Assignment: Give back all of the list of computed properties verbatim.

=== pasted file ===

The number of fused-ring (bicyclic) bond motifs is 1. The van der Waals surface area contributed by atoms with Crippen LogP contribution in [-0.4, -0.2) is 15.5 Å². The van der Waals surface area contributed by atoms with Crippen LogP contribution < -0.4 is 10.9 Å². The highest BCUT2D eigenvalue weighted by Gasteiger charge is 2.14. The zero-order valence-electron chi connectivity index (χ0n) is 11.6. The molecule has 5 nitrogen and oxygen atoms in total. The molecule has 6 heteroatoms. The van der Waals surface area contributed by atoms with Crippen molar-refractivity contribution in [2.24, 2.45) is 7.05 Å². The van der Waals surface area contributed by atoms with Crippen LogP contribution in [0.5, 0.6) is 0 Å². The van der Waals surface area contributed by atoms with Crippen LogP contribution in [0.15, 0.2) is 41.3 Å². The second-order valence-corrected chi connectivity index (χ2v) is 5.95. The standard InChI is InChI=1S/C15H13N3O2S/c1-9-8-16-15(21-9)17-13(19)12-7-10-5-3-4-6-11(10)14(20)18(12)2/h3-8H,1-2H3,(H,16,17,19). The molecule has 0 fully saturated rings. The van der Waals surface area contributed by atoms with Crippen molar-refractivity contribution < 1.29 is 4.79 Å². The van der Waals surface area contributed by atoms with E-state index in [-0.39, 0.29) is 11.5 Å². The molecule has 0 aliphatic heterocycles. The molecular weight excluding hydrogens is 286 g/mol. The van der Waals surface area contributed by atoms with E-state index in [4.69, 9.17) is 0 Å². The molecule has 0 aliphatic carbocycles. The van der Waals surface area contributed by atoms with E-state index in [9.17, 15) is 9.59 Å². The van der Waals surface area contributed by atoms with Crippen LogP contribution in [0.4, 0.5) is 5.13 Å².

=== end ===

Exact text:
The number of fused-ring (bicyclic) bond motifs is 1. The van der Waals surface area contributed by atoms with Crippen LogP contribution in [-0.4, -0.2) is 15.5 Å². The van der Waals surface area contributed by atoms with Crippen LogP contribution < -0.4 is 10.9 Å². The highest BCUT2D eigenvalue weighted by Gasteiger charge is 2.14. The zero-order valence-electron chi connectivity index (χ0n) is 11.6. The molecule has 5 nitrogen and oxygen atoms in total. The molecule has 6 heteroatoms. The van der Waals surface area contributed by atoms with Crippen molar-refractivity contribution in [2.24, 2.45) is 7.05 Å². The van der Waals surface area contributed by atoms with Crippen LogP contribution in [0.5, 0.6) is 0 Å². The van der Waals surface area contributed by atoms with Crippen LogP contribution in [0.15, 0.2) is 41.3 Å². The second-order valence-corrected chi connectivity index (χ2v) is 5.95. The standard InChI is InChI=1S/C15H13N3O2S/c1-9-8-16-15(21-9)17-13(19)12-7-10-5-3-4-6-11(10)14(20)18(12)2/h3-8H,1-2H3,(H,16,17,19). The molecule has 0 fully saturated rings. The van der Waals surface area contributed by atoms with Crippen molar-refractivity contribution < 1.29 is 4.79 Å². The van der Waals surface area contributed by atoms with E-state index in [-0.39, 0.29) is 11.5 Å². The molecule has 0 aliphatic heterocycles. The molecular weight excluding hydrogens is 286 g/mol. The van der Waals surface area contributed by atoms with E-state index in [4.69, 9.17) is 0 Å². The molecule has 0 aliphatic carbocycles. The van der Waals surface area contributed by atoms with E-state index in [9.17, 15) is 9.59 Å². The van der Waals surface area contributed by atoms with Crippen LogP contribution in [0.4, 0.5) is 5.13 Å².